Health Reform and You: Reinsurance Program for Early Retirees
For millions of Americans ages 55-64, retiring early also means giving up their health security. Fewer and fewer employers provide coverage for these early retirees. And purchasing coverage in the individual market is not a viable option for many in this group, either because it’s unaffordable or because they have a preexisting condition like high blood pressure or diabetes.
But thanks to the new health insurance reform law, help is on the way. Starting in about three months, a new retiree reinsurance program will bring support for needed employer-based coverage for retirees.
Tomorrow at 1:00 PM EDT, I’ll be discussing this topic during our second in a series of webchats about the new health reform law and you. We’ll also be answering your questions.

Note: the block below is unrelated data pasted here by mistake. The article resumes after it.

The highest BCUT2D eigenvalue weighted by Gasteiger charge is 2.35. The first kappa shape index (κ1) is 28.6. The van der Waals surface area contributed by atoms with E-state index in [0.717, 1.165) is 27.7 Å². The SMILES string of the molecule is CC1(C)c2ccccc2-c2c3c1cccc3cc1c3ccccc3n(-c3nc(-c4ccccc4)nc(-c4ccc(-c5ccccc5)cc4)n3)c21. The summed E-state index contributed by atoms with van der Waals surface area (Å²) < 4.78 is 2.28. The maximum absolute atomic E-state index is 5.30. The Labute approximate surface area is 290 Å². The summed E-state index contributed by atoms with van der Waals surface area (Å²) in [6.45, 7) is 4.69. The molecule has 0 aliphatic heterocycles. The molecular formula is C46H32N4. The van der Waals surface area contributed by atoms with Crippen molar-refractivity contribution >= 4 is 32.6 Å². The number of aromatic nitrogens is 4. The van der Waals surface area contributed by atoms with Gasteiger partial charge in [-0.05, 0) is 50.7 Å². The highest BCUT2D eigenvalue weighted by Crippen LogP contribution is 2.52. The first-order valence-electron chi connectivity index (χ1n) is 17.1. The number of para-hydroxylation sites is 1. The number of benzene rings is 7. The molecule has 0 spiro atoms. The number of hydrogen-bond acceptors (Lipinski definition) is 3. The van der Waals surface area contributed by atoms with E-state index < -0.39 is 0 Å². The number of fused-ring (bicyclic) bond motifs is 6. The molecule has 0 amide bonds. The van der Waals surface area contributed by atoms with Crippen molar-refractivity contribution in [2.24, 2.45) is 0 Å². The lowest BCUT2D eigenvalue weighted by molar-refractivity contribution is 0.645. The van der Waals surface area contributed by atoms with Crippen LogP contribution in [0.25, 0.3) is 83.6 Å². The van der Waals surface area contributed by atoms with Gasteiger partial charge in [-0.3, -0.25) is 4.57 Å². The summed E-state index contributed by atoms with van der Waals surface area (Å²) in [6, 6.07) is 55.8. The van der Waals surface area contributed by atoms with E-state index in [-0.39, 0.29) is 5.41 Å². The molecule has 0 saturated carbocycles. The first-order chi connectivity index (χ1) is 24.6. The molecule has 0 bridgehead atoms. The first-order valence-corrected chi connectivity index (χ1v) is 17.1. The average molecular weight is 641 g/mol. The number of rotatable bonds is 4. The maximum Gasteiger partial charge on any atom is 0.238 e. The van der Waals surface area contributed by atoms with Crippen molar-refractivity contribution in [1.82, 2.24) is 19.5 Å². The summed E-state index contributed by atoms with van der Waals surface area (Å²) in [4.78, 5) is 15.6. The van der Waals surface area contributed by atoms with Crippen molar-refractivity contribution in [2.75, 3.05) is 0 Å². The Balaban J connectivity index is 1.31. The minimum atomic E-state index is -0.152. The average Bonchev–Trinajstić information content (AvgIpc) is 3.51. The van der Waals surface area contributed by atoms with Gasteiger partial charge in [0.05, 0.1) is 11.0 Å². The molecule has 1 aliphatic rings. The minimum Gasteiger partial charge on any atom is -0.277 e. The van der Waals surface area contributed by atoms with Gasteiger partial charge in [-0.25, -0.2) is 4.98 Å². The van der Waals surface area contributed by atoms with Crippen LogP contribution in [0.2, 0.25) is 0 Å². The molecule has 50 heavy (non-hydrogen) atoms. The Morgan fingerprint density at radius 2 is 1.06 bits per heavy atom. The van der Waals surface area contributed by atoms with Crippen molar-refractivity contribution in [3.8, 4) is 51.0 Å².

You can view the webcast at www.hhs.gov/live. Email your questions in advance to Healthreform@hhs.gov. We’ll answer as many questions as we can on the webcast, and address others on our website in the days ahead.
The retiree reinsurance program provides $5 billion in temporary financial assistance so that employer plans can continue to provide valuable coverage to certain retirees. It will make it easier for employers to give benefits to the workers who made their companies strong, and give retired workers the peace of mind that comes with quality health insurance. You can learn more about the reinsurance program for early retirees by checking out this fact sheet (pdf).
The retiree reinsurance program is just one of the many ways early retirees will benefit from health insurance reform. Reform also helps to control costs, improves the quality of care for everyone, and strengthens Medicare.
Kathleen Sebelius is Secretary of the Department of Health and Human Services